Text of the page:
Review Of "The Electric Kool Aid Acid Test"

4349 words - 17 pages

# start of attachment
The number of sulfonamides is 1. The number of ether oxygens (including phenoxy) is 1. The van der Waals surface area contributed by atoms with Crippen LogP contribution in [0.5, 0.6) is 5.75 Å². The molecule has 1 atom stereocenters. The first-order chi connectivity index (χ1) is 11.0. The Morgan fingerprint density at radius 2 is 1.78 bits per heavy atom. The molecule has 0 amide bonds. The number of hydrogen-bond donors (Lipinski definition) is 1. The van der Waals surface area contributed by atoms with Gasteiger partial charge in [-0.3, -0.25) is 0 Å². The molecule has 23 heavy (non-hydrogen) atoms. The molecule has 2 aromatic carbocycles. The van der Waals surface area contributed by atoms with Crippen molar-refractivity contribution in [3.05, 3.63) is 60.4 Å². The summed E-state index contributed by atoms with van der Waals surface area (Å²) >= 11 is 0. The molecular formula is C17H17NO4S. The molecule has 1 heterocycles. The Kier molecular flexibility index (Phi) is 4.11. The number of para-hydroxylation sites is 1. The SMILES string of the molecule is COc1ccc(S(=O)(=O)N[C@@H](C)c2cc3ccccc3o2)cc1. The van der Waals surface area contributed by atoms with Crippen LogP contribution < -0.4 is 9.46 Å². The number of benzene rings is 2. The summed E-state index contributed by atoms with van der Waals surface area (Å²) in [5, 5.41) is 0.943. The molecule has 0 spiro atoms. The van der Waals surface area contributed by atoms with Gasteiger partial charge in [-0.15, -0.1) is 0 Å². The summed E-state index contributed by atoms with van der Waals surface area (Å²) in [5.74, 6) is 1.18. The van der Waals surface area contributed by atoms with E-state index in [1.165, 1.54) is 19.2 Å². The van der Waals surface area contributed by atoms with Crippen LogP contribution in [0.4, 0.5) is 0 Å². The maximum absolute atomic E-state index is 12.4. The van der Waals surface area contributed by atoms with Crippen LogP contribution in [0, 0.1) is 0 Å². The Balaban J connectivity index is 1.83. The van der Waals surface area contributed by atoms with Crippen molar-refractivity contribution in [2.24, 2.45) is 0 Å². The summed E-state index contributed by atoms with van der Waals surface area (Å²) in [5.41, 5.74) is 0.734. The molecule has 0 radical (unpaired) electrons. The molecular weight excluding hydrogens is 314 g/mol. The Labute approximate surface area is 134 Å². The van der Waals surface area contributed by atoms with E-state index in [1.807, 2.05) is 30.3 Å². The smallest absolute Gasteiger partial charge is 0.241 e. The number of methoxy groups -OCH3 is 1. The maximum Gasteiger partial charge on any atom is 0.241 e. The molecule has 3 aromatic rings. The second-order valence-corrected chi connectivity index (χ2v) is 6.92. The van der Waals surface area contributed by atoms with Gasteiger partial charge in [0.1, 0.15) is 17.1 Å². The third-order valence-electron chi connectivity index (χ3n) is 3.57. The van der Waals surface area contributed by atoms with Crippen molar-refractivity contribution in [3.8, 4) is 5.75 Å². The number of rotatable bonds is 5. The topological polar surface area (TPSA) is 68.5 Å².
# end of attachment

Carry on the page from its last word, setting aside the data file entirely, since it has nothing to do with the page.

- -Tom Wolf's 'The Electric Kool Aid Acid test' explores the magnificent and mysterious world of an age long gone but definitely not forgotten. An age of testing the boundaries of not only the human conscience but of social awareness and tolerance. An age in which seemingly anything could happen and through the eyes of a new generation of visionaries an age of enchantment and personal empowerment. I'm talking about none other than the nineteen sixties. Hippies, Hell's Angels, psychoactive drugs and a new way of thinking for a new kind of culture. This is a very in depth account of the underground drug culture's emergence in San Francisco. Not only a look at the movement from the outside but a rather compelling perspective drawn from the innards of this thriving culture is portrayed by Wolf. The book much like the emergence of the 'scene' is centered around one man, Ken Kessy. A man of power, vision, authority, and from most respect. In his retrospect Wolf digs into issues such as social views displayed by society outside the inner circle. Also ideas touched upon include the essence of the 'hippie' mentality (what makes a hippie tick) and some rare glimpses through the eyes of the LSD induced mind. Wolf takes us from the beginnings of an LSD visionary's creation through the convergence of a revolutionary subculture to one man's life as a fugitive from the law and finally an attempt at redirection. In-between we as the reader get an unadulterated realistic view of what life was really like for this subculture. We get to experience life through the eyes of a new consciousness. Many different perspectives throughout America are displayed by wolf as well. From the hippie to the middle aged American differing opinions are offered as to just what the hell is really going on. Are these kids stark raving lunatics or just crazy?We open with a pick-up truck full of very colorful characters rolling through the hills of San Francisco. A very delineative Tom Wolf showers us with a barrage of depictive narration setting the theme in our conscience for one hell of a wild ride. Our characters are in-route to a rendezvous with 'The Chief' , a.k.a. Ken Kessey. Ken has just been released on thirty five thousand dollars bail for a second conviction involving possession of marijuana. Upon arrival at the sight of interest we are introduced to a vast array of characters. Everyone present seems similar only in respect to an overlying sense of peculiarity. Energy pulses through the air and although the whole scene seems to be saturated with symbolic meaning nobody really understands what it is. Everyone appears interesting enough but lost inside their own mystery and you can definitely sense the presence of drugs. At this time literally thousands of young people have begun to move to San Francisco to pursue a life based around LSD and the psychedelic experience. I feel Tom Wolf is very successful in capturing the true essence and nature of this abstract crowd in such a...

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